Dare to Spare

Not missing out. Yes, that’s a big one. Not just as a topic, but as it is a wish that almost instantly turns into a fear.

For most of us, it is the reason why we embrace the technological wonders of our time so excessively. In a desperate attempt to be omnipresent, we stare into our phones and screens. Giving up on the reality around us, we are eager to find some validation from people we care about. We search for something different, something fresh and exciting, a change of sight and mind. We obey to the urge to check what else is going on.

We miss out, so that we don’t miss out. We try to catch the best of both worlds.

Now don’t get me wrong: This is not going to be one of those rants against the mind-numbing cult on IPhones, Swombies, Facebook and other similar platforms. I think the potential and output of these innovations is simply too great for that. Hell, how could I do that on a blog on the freaking internet and still claim any sort of backbone in the same breath?!

But I do have a point: As in my case, it helped to reconsider my way of dealing with these beautiful distractions. And maybe here is something in it for you as well. Check out these three little routines that I’ve been sticking to:

1.) Get the messenger app for Facebook. And use it as a gate

I do not go on Facebook anymore simply to browse or to check on things that I know anyways. I enter the blue deep of social frenzies only when I am addressed personally with a longer message. Because these are the things that are worth checking and that need my attention. And that’s where the portal fulfills its purpose for me.


2.) “Ten is plen”

Whenever I find myself with nothing to respond to, I allow myself a frame of ten minutes to actually catch up on some stuff. Mostly, I leave the site anyways after no more than five minutes, but I have set this rule for myself as a little treat. And mostly, there is nothing you really missed. Either way, ten minutes is plenty of time for this.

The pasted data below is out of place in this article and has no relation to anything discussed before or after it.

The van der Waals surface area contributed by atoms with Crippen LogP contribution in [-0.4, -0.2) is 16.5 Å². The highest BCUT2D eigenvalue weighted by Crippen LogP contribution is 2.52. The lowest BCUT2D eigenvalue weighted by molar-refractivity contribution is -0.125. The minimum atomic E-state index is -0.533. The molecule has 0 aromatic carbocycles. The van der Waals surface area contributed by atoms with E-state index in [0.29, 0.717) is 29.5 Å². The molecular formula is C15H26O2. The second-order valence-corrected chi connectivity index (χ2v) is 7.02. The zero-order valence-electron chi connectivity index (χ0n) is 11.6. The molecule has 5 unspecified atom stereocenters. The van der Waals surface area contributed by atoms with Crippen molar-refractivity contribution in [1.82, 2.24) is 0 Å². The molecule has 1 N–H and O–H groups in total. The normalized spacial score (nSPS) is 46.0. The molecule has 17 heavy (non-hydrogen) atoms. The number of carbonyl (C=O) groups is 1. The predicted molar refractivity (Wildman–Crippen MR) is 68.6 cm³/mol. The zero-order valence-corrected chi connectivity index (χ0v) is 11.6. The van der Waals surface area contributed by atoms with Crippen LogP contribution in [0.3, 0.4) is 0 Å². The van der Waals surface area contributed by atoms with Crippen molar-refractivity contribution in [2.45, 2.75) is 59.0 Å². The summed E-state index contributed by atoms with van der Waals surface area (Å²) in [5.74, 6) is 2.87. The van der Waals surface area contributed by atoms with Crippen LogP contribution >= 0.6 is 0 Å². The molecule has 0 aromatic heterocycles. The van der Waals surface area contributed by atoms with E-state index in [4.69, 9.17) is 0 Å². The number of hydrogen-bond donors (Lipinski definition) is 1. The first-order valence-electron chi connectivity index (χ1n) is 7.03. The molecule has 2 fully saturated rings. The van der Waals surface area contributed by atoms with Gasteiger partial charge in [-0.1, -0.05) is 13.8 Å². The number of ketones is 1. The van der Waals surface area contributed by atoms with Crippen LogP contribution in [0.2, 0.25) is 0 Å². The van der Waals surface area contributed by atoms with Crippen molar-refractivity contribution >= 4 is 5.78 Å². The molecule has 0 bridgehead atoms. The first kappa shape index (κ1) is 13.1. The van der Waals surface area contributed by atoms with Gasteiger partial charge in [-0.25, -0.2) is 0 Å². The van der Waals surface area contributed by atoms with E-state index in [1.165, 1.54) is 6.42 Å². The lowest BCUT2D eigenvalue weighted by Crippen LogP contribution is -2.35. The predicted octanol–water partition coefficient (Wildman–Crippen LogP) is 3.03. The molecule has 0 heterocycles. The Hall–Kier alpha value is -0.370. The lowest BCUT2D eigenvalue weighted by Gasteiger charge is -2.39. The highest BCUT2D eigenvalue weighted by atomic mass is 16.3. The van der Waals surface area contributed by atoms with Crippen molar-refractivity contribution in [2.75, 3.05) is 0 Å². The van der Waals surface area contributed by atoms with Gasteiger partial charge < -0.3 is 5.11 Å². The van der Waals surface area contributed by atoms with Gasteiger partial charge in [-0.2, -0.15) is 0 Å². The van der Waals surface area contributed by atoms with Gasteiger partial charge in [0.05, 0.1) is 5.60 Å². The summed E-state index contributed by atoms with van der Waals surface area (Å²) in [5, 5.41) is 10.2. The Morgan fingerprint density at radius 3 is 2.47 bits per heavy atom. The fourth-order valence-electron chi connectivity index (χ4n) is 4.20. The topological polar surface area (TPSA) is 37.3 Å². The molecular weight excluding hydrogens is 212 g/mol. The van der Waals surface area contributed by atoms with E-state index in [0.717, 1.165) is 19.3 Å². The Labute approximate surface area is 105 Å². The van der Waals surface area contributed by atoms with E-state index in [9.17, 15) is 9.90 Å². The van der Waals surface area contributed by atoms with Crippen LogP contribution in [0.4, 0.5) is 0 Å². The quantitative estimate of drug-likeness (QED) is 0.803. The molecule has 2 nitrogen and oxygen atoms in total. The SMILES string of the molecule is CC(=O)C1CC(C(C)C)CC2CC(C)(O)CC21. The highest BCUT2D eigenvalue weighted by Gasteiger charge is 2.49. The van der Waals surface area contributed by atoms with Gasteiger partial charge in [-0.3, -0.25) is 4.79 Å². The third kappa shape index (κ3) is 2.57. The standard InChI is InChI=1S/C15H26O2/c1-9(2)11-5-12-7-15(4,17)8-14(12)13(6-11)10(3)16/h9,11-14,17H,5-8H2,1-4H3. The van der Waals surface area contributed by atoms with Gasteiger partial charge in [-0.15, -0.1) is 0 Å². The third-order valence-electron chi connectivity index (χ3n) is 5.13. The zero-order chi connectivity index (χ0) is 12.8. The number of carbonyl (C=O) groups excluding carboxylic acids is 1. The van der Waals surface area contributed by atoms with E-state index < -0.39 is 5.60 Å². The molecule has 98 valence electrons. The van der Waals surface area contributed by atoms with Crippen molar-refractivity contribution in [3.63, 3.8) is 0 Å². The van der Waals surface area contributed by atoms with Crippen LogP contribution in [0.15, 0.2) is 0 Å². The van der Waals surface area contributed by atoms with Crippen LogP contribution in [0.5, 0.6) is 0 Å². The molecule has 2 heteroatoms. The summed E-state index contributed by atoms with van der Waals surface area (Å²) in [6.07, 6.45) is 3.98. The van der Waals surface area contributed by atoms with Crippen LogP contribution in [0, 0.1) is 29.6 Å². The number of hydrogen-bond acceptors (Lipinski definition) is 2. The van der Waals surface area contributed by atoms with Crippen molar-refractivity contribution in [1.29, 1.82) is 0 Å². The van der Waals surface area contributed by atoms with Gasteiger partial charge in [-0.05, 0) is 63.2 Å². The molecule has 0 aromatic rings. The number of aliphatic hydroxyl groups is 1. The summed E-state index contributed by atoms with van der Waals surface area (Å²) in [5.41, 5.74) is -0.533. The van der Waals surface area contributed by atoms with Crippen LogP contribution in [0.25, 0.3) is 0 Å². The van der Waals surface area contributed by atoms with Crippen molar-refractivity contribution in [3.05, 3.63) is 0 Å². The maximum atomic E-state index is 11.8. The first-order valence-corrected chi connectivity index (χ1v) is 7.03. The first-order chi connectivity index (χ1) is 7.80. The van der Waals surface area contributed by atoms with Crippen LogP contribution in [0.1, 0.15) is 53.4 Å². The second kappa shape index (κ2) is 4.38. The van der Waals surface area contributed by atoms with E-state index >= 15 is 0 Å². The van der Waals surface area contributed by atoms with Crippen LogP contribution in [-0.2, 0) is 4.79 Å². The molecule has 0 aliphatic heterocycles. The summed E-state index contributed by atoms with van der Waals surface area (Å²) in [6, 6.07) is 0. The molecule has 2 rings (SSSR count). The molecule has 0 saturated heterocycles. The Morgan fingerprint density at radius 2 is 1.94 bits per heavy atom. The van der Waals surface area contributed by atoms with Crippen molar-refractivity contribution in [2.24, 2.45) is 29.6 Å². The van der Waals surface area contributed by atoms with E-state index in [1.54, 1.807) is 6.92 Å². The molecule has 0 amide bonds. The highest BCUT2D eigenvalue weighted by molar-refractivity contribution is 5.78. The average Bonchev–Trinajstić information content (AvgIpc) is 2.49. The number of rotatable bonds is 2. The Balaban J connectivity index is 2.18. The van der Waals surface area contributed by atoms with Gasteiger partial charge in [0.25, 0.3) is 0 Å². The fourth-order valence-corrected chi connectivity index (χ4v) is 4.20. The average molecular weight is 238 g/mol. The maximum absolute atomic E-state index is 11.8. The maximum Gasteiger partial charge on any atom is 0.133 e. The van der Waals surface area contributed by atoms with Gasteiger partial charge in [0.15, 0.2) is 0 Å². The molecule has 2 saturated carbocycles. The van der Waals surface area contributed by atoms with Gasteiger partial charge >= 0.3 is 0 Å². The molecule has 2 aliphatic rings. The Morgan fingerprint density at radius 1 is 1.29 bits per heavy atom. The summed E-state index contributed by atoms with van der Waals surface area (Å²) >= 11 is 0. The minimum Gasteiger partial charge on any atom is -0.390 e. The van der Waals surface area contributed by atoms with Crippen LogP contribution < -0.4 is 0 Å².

3.) “Stack in gaps”

I loath when I have my phone near and it goes ‘Bling!’ six times in one minute. Since I know that it’s one guy texting me and it disturbes me in whatever I am doing. Like playing guitar or writing a letter (which by the way still is a great feature to genuinely keep in touch with special friends).

The solution? If you have six things to tell me, write it in one message and put one blank line between each topic. Just like you see in the form of this article!

I have been doing this throughout my chats since the beginning of this year and you would be amazed how consistently people have picked up on it. Now, I get one message with three blocks and can respond accordingly. With three blocks and one message.

So here’s a challenge for you guys: Give this a try and see, if your respondent picks up on the pattern. It’s good fun. But obviously, do not tell them about the method, just text in gaps. Never announce yourself as a knight, simply behave as one.

And just like the good Ethan Hawke – from whom I sneakily adopted this last fancy phrase – these three principles have helped me to become a bit more of a knight in that sense. They are my tools to fight the time-thieves. They give me the courage to miss out, avoid frustration and a keep things less confusing.

I visited an annual summer gathering of old friends up north this weekend. During these two days, I simply had my phone up in one of the rooms and enjoyed the time in the garden with people I had not seen for months or even years. It was beautiful.

When I did check my phone, I saw that I had no messages and simply walked back down. Because you know what? I do miss out on the party you post that picture from. But you can tell me all about it over a beer. Or the phone. Or in a letter.

And you know what else? I will happily tell you all about the phantastic time I had in that garden. You see, I did not post a picture. But I will send you one, if you ask kindly. And if you know how to text politely.

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